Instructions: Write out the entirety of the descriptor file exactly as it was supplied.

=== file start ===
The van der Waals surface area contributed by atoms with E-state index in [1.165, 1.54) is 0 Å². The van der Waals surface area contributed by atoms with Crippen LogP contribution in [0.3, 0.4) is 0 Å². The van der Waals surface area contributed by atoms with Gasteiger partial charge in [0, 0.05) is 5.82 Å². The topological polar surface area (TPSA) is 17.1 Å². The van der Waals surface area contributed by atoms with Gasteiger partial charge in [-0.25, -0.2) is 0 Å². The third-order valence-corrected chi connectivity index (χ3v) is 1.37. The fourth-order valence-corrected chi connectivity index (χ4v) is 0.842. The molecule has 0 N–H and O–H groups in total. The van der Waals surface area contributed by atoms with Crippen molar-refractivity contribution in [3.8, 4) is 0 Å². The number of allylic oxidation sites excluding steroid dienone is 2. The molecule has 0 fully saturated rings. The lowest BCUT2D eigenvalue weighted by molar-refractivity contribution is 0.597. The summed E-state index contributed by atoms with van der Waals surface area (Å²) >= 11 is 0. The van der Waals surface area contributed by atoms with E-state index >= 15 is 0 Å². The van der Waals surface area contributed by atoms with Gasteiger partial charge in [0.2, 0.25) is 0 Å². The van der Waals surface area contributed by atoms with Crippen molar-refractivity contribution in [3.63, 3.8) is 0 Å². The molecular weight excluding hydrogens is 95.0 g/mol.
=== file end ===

The van der Waals surface area contributed by atoms with E-state index in [1.165, 1.54) is 0 Å². The van der Waals surface area contributed by atoms with Crippen LogP contribution in [0.3, 0.4) is 0 Å². The van der Waals surface area contributed by atoms with Gasteiger partial charge in [0, 0.05) is 5.82 Å². The topological polar surface area (TPSA) is 17.1 Å². The van der Waals surface area contributed by atoms with Gasteiger partial charge in [-0.25, -0.2) is 0 Å². The third-order valence-corrected chi connectivity index (χ3v) is 1.37. The fourth-order valence-corrected chi connectivity index (χ4v) is 0.842. The molecule has 0 N–H and O–H groups in total. The van der Waals surface area contributed by atoms with Crippen molar-refractivity contribution in [3.8, 4) is 0 Å². The number of allylic oxidation sites excluding steroid dienone is 2. The molecule has 0 fully saturated rings. The lowest BCUT2D eigenvalue weighted by molar-refractivity contribution is 0.597. The summed E-state index contributed by atoms with van der Waals surface area (Å²) >= 11 is 0. The van der Waals surface area contributed by atoms with E-state index >= 15 is 0 Å². The van der Waals surface area contributed by atoms with Gasteiger partial charge in [0.2, 0.25) is 0 Å². The van der Waals surface area contributed by atoms with Crippen molar-refractivity contribution in [3.63, 3.8) is 0 Å². The molecular weight excluding hydrogens is 95.0 g/mol.